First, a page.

Tips for Teaching Students who have Physical or Mobility Challenges

  • Never come up behind an individual and push a wheelchair without his or her knowledge and consent. Most wheelchairs are delicately balanced (tipsy) to allow the individual to keep the majority of his or her weight on the rear wheels. The front wheels then "float" over sidewalk cracks, rocks and doorjambs to avoid tumbles. A sudden push from behind may cause the wheelchair to flip over.
  • The only suitable manner of gaining multi-floor accessibility is elevators. UTSA has elevators in every classroom building and use is not restricted. Given a full elevator, consider stepping off when an individual who is mobility impaired needs access. This will allow the student who uses a wheelchair or other mobility device to be on time for class.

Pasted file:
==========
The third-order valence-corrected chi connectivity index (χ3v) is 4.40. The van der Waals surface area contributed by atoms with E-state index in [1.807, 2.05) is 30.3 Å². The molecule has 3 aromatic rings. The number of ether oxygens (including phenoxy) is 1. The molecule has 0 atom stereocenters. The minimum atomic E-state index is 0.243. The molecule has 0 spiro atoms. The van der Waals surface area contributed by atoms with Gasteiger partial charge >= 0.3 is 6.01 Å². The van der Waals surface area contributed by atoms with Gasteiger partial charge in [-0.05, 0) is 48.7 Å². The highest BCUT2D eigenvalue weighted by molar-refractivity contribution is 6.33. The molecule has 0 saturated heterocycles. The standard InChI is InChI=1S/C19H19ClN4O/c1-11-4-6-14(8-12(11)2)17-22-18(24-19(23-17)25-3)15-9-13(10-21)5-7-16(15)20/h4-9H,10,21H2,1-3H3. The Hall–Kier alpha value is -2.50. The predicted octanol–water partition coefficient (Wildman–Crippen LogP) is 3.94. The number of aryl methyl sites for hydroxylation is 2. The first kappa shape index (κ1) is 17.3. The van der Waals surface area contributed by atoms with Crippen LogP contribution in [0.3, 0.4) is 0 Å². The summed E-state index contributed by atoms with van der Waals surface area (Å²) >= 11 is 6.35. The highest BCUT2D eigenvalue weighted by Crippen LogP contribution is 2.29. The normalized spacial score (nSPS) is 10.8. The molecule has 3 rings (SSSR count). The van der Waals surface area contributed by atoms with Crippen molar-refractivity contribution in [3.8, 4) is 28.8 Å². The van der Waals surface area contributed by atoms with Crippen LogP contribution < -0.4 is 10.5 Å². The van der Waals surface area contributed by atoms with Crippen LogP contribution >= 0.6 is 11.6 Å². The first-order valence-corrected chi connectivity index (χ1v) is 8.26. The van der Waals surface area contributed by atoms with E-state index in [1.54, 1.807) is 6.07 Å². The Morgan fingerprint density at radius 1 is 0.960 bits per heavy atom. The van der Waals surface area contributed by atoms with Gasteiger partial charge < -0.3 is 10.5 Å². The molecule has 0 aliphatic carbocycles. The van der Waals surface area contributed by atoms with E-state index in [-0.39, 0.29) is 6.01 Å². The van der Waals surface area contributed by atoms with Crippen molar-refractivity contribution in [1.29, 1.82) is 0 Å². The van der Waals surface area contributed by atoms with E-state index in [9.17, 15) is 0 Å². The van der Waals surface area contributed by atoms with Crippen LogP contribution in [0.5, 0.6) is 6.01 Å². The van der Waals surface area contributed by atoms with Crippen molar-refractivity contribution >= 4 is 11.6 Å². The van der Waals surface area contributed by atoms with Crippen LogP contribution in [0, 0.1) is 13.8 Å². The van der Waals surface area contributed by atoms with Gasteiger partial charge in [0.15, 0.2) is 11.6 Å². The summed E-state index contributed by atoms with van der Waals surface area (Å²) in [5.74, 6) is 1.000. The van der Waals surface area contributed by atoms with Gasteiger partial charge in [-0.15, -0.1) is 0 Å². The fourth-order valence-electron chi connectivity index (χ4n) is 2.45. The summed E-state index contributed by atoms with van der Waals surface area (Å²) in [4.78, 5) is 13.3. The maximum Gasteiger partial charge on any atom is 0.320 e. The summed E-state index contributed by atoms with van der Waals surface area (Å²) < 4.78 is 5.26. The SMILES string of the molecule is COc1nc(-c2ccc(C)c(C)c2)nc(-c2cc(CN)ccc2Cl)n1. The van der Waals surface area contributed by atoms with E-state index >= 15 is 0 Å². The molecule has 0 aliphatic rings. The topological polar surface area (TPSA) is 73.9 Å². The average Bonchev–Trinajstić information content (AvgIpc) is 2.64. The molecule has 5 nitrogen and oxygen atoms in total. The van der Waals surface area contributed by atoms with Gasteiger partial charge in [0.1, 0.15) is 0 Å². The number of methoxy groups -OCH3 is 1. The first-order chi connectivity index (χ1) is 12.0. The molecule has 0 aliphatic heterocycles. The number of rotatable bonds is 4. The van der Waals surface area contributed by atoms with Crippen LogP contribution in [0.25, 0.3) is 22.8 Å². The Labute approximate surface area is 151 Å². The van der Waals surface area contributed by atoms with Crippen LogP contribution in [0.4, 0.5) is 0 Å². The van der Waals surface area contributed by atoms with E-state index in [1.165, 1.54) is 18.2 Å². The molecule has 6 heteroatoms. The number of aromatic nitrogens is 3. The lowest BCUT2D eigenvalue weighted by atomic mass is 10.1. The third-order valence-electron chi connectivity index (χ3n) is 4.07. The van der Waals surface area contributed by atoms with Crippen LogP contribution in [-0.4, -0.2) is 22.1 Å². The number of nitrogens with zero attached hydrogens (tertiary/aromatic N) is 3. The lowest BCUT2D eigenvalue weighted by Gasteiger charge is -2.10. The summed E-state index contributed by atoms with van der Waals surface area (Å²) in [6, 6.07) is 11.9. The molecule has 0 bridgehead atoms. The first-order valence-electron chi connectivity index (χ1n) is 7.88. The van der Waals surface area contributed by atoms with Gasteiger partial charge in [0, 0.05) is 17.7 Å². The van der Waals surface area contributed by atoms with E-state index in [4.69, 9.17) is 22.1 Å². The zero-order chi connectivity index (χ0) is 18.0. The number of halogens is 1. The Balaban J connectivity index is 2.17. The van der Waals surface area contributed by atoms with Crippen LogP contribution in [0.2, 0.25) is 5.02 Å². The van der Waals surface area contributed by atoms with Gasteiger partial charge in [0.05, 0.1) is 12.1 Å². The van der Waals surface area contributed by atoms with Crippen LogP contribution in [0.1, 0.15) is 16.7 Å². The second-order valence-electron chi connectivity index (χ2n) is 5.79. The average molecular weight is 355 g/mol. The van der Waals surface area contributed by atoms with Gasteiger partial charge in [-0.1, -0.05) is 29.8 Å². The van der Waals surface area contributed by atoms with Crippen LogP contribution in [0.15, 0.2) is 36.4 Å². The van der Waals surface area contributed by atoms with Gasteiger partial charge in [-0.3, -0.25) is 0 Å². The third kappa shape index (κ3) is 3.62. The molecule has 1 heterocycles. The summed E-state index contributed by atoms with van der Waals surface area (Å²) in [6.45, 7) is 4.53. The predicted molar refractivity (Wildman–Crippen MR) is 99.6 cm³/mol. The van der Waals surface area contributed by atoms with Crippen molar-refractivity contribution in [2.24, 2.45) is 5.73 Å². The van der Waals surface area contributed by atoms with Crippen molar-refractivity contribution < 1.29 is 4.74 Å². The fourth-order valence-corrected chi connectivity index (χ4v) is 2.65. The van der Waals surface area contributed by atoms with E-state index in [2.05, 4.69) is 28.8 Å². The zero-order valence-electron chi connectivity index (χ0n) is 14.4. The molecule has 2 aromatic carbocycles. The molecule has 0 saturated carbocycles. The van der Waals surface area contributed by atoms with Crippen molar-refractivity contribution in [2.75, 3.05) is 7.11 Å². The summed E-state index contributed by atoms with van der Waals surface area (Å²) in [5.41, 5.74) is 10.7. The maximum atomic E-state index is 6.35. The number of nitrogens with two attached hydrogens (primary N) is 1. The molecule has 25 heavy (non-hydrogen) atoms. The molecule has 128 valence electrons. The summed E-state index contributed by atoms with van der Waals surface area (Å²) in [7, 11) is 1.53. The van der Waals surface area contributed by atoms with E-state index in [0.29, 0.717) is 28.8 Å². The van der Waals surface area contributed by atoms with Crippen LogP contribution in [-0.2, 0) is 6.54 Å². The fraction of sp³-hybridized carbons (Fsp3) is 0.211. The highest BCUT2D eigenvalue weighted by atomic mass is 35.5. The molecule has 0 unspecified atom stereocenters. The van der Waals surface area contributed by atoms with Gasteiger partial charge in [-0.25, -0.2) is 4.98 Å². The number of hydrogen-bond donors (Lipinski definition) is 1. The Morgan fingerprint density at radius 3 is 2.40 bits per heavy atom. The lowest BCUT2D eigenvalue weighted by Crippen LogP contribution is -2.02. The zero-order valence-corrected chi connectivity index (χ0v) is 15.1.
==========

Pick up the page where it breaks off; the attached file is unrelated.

• Most students with physical limitations will ask for assistance if they need it. Never hesitate to ask if a student needs assistance, but keep in mind that students often try to do as much as they can on their own. Assistance is not always required or welcomed. Ask; do not insist.
  • When talking to a student in a wheelchair for more than a few minutes, it is a good idea to sit down, kneel or squat if convenient. Communication will be enhanced and neck strain alleviated.
  • Words such as "walking, running or standing" are acceptable in conversation. People using wheelchairs use the same words.
  • If accompanying a student who uses a wheelchair from one location to another, walk beside, not in back of, the individual.